Tuesday, September 28, 2010

Program news for guitarist Roland Dyens, and pianist Louis Lortie

One of the more pleasurable and interesting parts of my job is evaluating, choosing, and sometimes shaping the repertoire that Spivey Hall guest artists perform. Sometimes it's known immediately from an initial exchange about an engagement what the artist will perform; this can take place up to two years in advance of the artist's arrival at Spivey Hall. More often, especially with duos or individual artists in recital, the program comes together six months to a year in advance.

And sometimes, no one knows what the program will be until the audience is seated and listening to the music. That's the case with many jazz artists, and it's true in the instance of the remarkable French guitarist Roland Dyens, who makes his Spivey Hall debut this Sunday, October 3, 2010, at 3 PM. When I requested a program a few weeks ago from his manager (which ordinarily we would publish on our website and in the program book), I received the following, and I think the phrase "Classical player in his fingers, Jazz player in his mind" rather aptly sums up what our audience may expect from this multi-talented musician, who speaks five languages fluently and whose artistry cannot be easily compartmentalized.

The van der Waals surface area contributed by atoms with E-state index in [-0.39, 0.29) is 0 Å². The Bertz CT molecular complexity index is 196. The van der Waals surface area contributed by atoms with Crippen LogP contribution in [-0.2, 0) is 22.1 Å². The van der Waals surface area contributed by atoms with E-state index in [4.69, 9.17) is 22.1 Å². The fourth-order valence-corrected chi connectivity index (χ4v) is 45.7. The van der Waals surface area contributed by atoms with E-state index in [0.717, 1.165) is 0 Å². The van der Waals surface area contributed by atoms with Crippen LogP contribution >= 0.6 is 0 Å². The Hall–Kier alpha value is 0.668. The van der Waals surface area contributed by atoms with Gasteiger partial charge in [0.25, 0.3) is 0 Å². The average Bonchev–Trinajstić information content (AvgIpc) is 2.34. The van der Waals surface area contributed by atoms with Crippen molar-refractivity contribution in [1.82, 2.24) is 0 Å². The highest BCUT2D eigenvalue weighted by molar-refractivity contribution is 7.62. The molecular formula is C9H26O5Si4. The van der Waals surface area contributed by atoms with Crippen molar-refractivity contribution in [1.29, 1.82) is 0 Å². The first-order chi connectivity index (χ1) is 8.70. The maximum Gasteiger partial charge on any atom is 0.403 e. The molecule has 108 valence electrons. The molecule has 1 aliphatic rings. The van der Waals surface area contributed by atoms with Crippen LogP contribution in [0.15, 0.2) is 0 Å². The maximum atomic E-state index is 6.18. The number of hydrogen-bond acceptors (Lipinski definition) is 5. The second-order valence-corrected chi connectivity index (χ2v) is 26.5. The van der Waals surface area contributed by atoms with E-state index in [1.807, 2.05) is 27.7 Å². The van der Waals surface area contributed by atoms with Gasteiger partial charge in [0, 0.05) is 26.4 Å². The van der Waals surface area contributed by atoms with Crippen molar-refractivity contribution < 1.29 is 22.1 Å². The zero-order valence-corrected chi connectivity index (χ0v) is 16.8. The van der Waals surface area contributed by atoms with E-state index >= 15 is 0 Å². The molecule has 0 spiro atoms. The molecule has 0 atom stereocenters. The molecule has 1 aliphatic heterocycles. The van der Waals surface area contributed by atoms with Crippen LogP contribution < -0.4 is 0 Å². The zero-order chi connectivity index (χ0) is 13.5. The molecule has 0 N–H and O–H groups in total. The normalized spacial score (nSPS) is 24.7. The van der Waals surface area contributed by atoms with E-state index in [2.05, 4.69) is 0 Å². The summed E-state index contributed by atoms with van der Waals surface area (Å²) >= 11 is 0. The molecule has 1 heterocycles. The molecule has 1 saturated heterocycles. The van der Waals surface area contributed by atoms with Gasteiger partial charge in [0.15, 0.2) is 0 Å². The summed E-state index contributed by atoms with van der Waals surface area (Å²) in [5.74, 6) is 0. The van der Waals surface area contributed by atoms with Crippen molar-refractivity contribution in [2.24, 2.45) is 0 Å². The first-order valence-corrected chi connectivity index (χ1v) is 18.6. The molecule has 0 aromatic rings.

Roland Dyens


Roland Dyens is unique in the classical guitar world, in that he always starts his concerts with an improvised piece. Each of these spontaneous compositions is different from his last concert or his next. You and he will experience this first piece of music together, for the first time.

Classical player in his fingers, Jazz player in his mind ...